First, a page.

The Bespoke’d New Car

New cars sales are way down – by millions of vehicles annually – but that hasn’t caused new car prices to go down accordingly. In fact, they have gone up – a lot. The average price paid for a new car last year was almost $50,000 – which is both a record high and about $15,000 more than it was just three years ago.

Two factors are driving this.

The first is “electrification,” which is expensive. And becoming more so.

There are more expensive EVs on the market now than there were three years ago, when Tesla was pretty much the only one making them in significant numbers. Now almost every car company is making them, because they have to make them. Well, it’s true that they could decide not to make them – but that would take courage, in short supply in corporate boardrooms these days. Instead, the impetus is compliance. Go along to get along – and pretend it will all keep going, somehow.

Which it did – for awhile – for as long as interest rates remained low and inflation did, too.

A six year loan on a $50,000 car was feasible when the cost of money – interest – was essentially nothing. It was almost an investment to take out a loan. But the cost of money is now three times-plus what it was just a couple of years ago, which has made what was feasible and not financially irresponsible increasingly impossible.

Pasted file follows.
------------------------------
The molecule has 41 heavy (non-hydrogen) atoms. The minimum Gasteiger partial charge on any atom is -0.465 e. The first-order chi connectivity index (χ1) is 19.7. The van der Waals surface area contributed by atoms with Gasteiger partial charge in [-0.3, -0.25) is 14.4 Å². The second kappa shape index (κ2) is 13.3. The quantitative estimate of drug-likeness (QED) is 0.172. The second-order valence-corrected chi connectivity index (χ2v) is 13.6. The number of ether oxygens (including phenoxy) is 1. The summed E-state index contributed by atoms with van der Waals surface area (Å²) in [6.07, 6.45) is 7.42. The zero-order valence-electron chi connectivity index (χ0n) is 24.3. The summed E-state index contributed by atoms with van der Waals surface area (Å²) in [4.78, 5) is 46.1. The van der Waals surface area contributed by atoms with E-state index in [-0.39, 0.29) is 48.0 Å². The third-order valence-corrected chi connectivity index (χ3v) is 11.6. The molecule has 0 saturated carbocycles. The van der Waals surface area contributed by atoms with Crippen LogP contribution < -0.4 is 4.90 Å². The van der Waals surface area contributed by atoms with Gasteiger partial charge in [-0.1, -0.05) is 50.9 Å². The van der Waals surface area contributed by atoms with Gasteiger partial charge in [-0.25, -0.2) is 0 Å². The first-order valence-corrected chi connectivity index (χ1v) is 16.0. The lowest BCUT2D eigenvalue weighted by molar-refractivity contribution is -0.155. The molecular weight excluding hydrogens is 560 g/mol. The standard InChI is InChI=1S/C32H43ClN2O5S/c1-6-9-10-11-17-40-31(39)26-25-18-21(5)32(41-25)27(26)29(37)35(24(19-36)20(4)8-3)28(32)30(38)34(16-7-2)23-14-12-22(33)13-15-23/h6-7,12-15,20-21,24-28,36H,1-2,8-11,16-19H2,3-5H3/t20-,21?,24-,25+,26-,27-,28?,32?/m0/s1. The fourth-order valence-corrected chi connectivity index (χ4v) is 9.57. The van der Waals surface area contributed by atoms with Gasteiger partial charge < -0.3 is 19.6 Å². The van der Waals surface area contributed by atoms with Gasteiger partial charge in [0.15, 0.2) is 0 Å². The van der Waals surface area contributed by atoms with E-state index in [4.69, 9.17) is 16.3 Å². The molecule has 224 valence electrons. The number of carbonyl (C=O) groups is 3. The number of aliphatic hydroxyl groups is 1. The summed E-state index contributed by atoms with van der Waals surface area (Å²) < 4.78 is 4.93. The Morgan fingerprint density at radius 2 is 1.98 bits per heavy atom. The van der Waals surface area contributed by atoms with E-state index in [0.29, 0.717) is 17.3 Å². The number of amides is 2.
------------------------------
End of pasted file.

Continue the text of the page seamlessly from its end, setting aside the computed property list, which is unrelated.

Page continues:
A monthly payment that was $600 is now $800 – and the money available to make the payments has diminished in buying power by at least 10-15 percent, courtesy of what is often inaccurately called “inflation” – effectively increasing the actual monthly cost of the loan to nearer $1,000.

This will inevitably reduce new car sales even more as there are fewer and fewer people who can manage the payments on a $50,000 car.

But this hasn’t prevented the car companies from “committing” to building even more $50,000-plus electric cars, for the same reason that back in the early 2000s, home builders built as many 3,500 square-foot “estate” homes as they thought the market would bear, which it could – for awhile – because low interest rates made it temporarily feasible for lots of people to take out loans on homes beyond their means.

In both cases there is a built-in lag effect that is a function of the artificiality of the forces driving it. Easy money makes it easy for people to believe they are more prosperous than they actually are – and live as if they were able to afford what they really cannot.

In the case of EVs, there is the addition force of . . . force.

Back in the early 2000s, no one was forced to buy an “estate” home – or take out an irresponsible equity loan on their home.

But EVs are being forced onto the market by mandates all-but-requiring nothing other than EVs be manufactured. The latest slew of these are to be announced today and will probably take the form of new mandates requiring that all new cars average at least 50 miles per gallon (and maybe more) which is a really clever way of outlawing almost everything that isn’t an electric car without actually outlawing everything that isn’t.

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